On Sunday's 6 p.m. Newsroom, CNN's Don Lemon made a shockingly
generous excuse for the Obama administration's talking points on
Benghazi that were edited a dozen times to the point of inaccuracy.
"[T]he accusation is that the Obama administration in some way tried to change the talking points or water them down. And my question is, and I really – I'm being honest about this, what administration, Ana, doesn't try to control the message no matter what it is?" Lemon asked. He also framed the accusations against the administration as "partisan," ignoring whether or not they were also true.
[Video below. Audio here .]
"It's obvious that someone mishandled something. It's obvious, but it is looking pretty partisan when you look at all of the talking points that are being used,"
Lemon fretted. He also used the administration's talking point that the
focus needs to be on the future and not on what happened just after the
"But the more important thing is keeping people safe and keeping them from dying in the future. But it doesn't appear to be where this is going, Maria," he complained of the investigations.
Lemon also framed the GOP argument as a whacky conspiracy theory that the White House allowed the attacks to happen: "What administration – not that I'm defending the Obama administration, but what administration – the Bush administration, Nixon, anybody – wants American people to die on their watch? I just – I don't see it."
"But nobody is saying that, Don," GOP strategist Ana Navarro shot back. "I understand that, I understand that," Lemon answered. Then why did he ask the question in the first place?
Below is a transcript of the segment, which aired on May 12 on CNN Newsroom at 6:15 p.m. EDT:
DON LEMON: Eight months after the Benghazi attacks, critics say the
White House is still being dishonest. The Obama administration is under
new pressure after an e-mail chain revealed this week showed how talking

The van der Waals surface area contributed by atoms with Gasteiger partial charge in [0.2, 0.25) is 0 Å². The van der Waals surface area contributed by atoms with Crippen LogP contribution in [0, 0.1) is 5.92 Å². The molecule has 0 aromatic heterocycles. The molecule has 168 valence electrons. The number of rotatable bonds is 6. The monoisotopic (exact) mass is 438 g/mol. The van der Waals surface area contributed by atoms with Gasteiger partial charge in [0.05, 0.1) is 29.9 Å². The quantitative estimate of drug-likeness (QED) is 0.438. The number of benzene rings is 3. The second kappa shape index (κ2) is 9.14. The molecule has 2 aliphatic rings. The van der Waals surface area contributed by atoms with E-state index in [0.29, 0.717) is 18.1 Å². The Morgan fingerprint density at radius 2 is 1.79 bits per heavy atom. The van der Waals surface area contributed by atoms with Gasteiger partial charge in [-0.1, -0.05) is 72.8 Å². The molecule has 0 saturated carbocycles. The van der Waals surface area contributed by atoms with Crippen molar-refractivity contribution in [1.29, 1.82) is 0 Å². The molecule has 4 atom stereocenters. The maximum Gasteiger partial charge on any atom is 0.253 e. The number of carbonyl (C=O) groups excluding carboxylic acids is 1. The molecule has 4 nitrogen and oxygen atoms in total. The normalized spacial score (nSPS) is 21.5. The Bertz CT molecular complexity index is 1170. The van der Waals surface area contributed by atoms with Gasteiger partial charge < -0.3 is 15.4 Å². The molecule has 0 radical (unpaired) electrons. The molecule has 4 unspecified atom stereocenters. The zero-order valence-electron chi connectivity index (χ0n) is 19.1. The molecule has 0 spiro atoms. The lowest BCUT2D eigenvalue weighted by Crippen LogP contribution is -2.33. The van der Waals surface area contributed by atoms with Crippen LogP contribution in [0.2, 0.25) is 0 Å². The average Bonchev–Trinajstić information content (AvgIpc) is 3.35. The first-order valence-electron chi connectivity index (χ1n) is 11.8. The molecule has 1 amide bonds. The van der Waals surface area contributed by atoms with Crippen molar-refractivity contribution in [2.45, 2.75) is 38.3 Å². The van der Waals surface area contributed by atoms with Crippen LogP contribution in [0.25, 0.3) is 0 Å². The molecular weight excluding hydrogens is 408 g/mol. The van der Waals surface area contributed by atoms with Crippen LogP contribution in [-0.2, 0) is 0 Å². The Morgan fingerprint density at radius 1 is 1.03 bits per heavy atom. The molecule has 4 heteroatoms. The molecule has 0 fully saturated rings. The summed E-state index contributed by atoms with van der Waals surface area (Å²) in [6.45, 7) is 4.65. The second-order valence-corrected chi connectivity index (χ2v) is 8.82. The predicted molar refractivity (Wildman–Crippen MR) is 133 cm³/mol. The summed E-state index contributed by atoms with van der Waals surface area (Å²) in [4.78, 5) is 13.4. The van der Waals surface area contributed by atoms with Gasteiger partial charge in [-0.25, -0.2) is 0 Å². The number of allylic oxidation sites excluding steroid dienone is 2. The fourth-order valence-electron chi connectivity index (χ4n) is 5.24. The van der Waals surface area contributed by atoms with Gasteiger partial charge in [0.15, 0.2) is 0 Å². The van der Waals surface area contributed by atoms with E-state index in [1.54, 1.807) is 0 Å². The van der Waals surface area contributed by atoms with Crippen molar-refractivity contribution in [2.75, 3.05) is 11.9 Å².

points got edited and watered down by multiple agencies. Some
Republicans say the White House needs to come clean.
Sen. JOHN MCCAIN (R-Ariz.): I'd call it a cover up. I would call it a cover up in the extent that there was willful removal of information which was obvious. It was obvious.
Rep. DARRYL ISSA (D-Calif.): The American people were effectively lied to for a period of about a month.
This was a terrorist attack from the get-go.
They were in fact covering up an easy attack that succeeded that was from the get-go really about a terrorist attack. It was never about a video.
(End Video Clip)
Let's bring in our political panel now, Republican strategist and CNN analyst, Ana Navarro, joins me from Miami. Democratic strategist and CNN analyst Maria Cardona joins me from Washington.
So, Ana, cover-up -- that's a pretty strong accusation. Do you think the White House is guilty of a cover-up on Benghazi?
ANA NAVARRO, CNN analyst: I don't know. I'd like to know. I think at the very least, Don, very serious mistakes were made. I think at the very worst, it was intentional and it was a cover-up.
But at this point, we don't know the answer. Regardless of what the answer is, we need to get to the bottom of it because, look, there's four dead Americans. And more than that, there's thousands of Americans serving in diplomatic posts all over this – the world, in some very dangerous places. And if mistakes were made, if it was intentional or not, we need to know what those mistakes were so that those people's lives can be in a better place, can be more secure in the future. It's about that for me. It's not about politics.